On the purely running front… it was a very pleasurable run along the Attica coastline, passing by a number of marinas and public beaches, beautiful tree-lined promenades hanging over the rugged coastline and a number of sights representing the best and worst that Greece has to offer (e.g. the Naval Tradition park, hosting amongst others a replica of an ancient Athenian trireme and the armored cruiser Averof, which saw triumphant service in the Balkan wars, almost single-handedly winning the Battle of Elli and Limnos in Dec 1912 & Jan 1913 against the amassed Ottoman fleet; followed a few miles later by the old airport, once thought of as a major investment and regeneration opportunity, but now hosting only old, decaying buildings and the abandoned tents of the recently re-evacuated refugees).
We had left the half-way point at 8 am sharp, and as the miles wore on, the sun rose in the sky and the heat began to make itself felt. I was happy that it seemed to affect me no more than everyone else, helping me feel a bit less like the unaccustomed ex-pat who has grown estranged to his native sun. Still, I certainly did feel the last couple of miles or so, when the combination of the ever-increasing heat, a few strategically placed hills and not knowing exactly how far the finish was all conspired to dent my pace…
Before too long I spied the welcome sight of the finish banner, and there was more cheering, encouragement and celebration by the organisers, volunteers, but also the group of my friends and family who were showing their unwavering support by sitting at Rumors’ covered garden, sipping their iced coffees and fruit cocktails!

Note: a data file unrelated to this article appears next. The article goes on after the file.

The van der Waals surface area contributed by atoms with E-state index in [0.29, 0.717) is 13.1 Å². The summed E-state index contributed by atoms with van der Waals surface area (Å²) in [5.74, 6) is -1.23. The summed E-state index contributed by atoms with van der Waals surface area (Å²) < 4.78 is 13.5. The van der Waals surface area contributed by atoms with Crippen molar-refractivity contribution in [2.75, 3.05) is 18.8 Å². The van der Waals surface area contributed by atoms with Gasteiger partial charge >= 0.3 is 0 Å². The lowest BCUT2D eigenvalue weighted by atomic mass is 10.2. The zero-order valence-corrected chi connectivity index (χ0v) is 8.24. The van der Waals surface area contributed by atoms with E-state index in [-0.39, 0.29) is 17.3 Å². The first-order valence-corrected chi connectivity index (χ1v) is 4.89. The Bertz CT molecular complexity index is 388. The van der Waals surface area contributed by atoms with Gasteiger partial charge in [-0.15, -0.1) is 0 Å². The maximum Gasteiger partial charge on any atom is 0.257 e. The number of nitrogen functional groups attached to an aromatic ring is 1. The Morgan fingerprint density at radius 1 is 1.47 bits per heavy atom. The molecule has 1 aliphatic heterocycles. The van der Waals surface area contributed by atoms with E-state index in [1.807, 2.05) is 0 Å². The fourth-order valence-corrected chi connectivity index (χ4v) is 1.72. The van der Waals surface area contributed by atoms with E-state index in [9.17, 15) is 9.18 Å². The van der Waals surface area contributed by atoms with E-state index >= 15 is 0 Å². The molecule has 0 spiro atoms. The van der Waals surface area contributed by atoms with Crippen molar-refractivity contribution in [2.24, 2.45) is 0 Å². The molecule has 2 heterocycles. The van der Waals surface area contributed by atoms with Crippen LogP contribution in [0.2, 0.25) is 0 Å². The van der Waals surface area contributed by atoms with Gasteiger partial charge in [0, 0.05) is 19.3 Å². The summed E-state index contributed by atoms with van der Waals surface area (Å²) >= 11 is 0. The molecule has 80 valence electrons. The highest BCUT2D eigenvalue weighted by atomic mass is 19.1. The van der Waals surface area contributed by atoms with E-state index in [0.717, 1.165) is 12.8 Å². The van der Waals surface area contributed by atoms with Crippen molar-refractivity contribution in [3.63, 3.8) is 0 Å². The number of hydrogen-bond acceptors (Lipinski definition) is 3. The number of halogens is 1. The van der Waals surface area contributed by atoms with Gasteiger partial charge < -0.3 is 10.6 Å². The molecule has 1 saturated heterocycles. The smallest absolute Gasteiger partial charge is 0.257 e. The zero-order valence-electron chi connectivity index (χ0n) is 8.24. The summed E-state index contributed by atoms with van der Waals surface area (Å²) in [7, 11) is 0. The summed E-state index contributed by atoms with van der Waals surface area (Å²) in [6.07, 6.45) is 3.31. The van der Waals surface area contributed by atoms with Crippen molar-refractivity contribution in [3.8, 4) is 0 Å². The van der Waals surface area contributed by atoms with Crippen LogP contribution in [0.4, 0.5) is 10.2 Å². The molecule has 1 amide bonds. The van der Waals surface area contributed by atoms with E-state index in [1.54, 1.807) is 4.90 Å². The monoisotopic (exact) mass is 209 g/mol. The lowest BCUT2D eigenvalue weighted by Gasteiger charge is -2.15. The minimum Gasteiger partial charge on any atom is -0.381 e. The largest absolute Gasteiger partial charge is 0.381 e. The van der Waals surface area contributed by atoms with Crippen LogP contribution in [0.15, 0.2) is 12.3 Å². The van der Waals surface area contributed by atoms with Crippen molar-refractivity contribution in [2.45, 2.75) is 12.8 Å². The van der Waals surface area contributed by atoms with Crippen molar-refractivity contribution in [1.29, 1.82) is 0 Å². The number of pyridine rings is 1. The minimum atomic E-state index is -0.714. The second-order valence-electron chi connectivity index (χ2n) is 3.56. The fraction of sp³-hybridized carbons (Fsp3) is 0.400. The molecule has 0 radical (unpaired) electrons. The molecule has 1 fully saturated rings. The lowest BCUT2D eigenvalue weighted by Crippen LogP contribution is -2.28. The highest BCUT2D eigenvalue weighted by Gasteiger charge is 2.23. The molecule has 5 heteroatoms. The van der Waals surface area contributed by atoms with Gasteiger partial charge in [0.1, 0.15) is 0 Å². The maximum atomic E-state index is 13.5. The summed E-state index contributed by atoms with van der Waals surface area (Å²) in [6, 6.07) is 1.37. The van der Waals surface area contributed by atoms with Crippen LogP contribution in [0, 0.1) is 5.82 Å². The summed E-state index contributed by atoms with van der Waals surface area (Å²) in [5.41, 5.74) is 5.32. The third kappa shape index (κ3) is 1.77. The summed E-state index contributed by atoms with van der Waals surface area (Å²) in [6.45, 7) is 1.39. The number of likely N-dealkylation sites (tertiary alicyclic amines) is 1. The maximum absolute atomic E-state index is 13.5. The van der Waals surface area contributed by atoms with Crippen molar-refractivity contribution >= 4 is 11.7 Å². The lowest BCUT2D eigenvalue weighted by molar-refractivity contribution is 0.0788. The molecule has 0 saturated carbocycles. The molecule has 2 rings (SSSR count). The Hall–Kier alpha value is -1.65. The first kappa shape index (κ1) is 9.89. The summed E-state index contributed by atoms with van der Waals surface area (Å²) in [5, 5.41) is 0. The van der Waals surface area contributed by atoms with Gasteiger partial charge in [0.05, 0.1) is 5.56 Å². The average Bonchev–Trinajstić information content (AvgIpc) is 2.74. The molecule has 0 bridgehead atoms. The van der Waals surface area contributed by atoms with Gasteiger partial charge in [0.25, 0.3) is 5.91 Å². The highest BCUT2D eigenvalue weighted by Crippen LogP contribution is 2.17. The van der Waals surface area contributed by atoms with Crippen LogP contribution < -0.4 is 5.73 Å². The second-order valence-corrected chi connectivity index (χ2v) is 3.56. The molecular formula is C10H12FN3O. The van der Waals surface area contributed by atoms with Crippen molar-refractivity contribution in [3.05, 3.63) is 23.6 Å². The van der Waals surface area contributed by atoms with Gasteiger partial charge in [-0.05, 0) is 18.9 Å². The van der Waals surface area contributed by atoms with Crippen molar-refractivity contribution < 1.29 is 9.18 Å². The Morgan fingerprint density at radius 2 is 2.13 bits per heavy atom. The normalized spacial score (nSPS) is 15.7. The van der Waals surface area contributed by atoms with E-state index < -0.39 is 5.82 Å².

One by one all the remaining runners (of the two- and four-legged varieties) made it past the line, and we joined everyone else already at the café for a good chat and bark! Dash not being in attendance (his Excellency chose France for his holiday this summer), I had to get my traditional post-workout lick-down by another doggie present, but I didn’t go without!
There was a selection of Penny Marathon technical and cotton t-shirts for sale at the finish (all proceeds going towards their charitable work), so when we return home the colours of Penny Marathon will make their first appearance on the Leicestershire trails and lanes; echoing the Huncote Harriers training tee’s latest appearance under the oh-so-bright Athens sun!
Photo credits: Irini Anadioti, Zoi Arapoglou, Costas Kesinis. I could only fit a small sample of their excellent coverage of the day in my post, I would strongly encourage you to visit https://www.facebook.com/pennymarathon to see the rest.
For more information on Penny Marathon, their activities, ways to support or just to pick up something nice from their e-shop, please visit: www.pennymarathon.com
A short (5′) video of the story behind Penny Marathon and what it’s all about is here: